Getting Girls and Women to Practice Taekwondo

I have no doubts most genuine, caring, instructor can see the value of teaching young members of our society lessons, both physically and mentally, through the martial arts. But are we reaching out to all children, or are there some children missing out? Research within the physical education field indicates strongly that amongst children, there are a greater number of boys participating in physical activity compared to girls. This gets worse as girls hit their teens. Therefore gender in itself is considered a determinant of physical activity. Within the martial arts school a similar pattern may be dominant with young children.

Some researchers argue that this gender difference may not necessary be biological but a result of ‘cultural forces’. In other words, the availability of activities in general may be inclined towards boys, even though there has been increasing opportunities and acceptance for girls physical activity. Another perspective is the ‘socialization perspective’, defined as ‘The lifelong process by which the individual acquires the attitudes, beliefs, customs, values, roles and expectations of a culture or a social group’.  It may be that martial arts like Taekwondo still have the perception of being a ‘masculine’ activity. Could it be that the various structures of society in the development of habits of physical activity, for example, parents, peers, school and neighbourhood may only encourage little boys to participate in what is considered masculine activities such as football and martial arts whereas little girls are encouraged to do disco dancing or ballet to be socially acceptable? At another level, the local community martial arts club or sports centre may put out advertising or flyers that typically have the endearing picture of a little boy in his uniform, an image that only little boys or parents of little boys may identify with.

Another theory is related to ‘sex role patterns’. This is similar to the paragraph above, whereby boys and girls are socialised into different roles form an early age. The masculine role is to be competitive and perform and the feminine role is to be family orientated and expressive. Thus young boys would naturally be attracted to competitive sporting activities which demand high levels of achievement. There are gender differences in motivation of children where by boys, particularly of a younger age group endorse competition and girls endorse recreation. Competition and performance can typically be the emphasis in more traditional martial arts thus being more attractive to boys. Male instructors themselves may subconsciously emit these messages, or use a teaching style that encourages this behaviour. From personal observation, it seems some martial arts classes, taught long-term by female instructors, appear to have more girls in them than those taught by the male instructors. Perhaps female role-modelling could also account for this.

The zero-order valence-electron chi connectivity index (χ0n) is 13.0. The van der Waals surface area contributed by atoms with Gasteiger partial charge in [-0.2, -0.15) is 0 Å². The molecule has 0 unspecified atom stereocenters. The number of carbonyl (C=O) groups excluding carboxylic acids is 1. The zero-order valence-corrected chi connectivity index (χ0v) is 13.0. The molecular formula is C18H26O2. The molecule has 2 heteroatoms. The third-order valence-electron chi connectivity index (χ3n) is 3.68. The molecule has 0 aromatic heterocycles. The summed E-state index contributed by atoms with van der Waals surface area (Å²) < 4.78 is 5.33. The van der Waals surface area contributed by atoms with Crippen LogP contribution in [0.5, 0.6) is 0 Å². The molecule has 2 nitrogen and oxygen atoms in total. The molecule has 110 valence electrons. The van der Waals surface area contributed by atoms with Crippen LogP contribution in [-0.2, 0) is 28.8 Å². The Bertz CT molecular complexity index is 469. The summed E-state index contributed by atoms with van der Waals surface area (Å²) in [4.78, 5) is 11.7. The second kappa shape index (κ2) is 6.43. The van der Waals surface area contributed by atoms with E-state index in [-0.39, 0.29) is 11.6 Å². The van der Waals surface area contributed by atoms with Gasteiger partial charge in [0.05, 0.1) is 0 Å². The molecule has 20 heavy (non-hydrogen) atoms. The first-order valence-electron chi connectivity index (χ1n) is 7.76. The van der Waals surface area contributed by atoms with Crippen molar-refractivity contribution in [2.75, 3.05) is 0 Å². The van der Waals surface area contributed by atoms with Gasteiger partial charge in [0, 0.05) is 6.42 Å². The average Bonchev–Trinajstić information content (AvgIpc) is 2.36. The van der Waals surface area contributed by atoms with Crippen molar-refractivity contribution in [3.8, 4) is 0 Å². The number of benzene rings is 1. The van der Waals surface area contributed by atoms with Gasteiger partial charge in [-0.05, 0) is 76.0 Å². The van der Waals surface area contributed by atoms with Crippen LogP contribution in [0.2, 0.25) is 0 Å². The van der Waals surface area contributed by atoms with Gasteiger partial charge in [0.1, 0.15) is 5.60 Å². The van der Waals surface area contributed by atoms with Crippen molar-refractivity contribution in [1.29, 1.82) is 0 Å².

According to other psychological theories, boys have a higher perceived competence than girls and this is particularly noticeable around age 11. The perceived lack of competence felt by girls may result in girls being less interested in martial arts activities in the first place, therefore less keen to join. Therefore care must be taken in recruitment and beginners’ syllabus to ensure the children are encouraged at that critical stage.

So how can martial arts instructors attract more young girls & women into Taekwondo?

  • Educate society about the benefits of martial arts for all children, male and female, in that it is not just about kicking and punching, rough and tumble, but about character development, health education, an enjoyable physical activity suitable for both sexes. This can be done by re-enforcing the parents of existing customers and giving them the message that this activity is highly beneficial for young girls. Visit other members of the community with this message such as schools, especially primary schools, girls schools, giving talks, seminars, at assemblies or any other community venue.
  • Use marketing material (flyers, adverts, posters that has more pictures of little girls in action and choose words carefully on the advertising that avoid elitism (a picture of a child performing an impossible kick) or competition (picture of two boys in a sparring match).
  • Re-design the children’s curriculum and use a teaching style that places little emphasis on traditionalism, elitism, performance and competition. The goal should be participation and enjoyment. The beginners’ syllabus should be simple so that the beginner child can visibly see that they are able to meet the belt requirements without too much difficulty, thus breaking down any barriers related to perceived competence.
  • Offer perhaps a females only class, or a cardio-kickboxing class. It has been my experience that many women will do this activity first and then build up confidence to join a more traditional style martial arts class.
  • If at all possible, try to encourage female instructors or assistant instructors to be involved in the club, who can be important role models for some of these children.

	                    
	                

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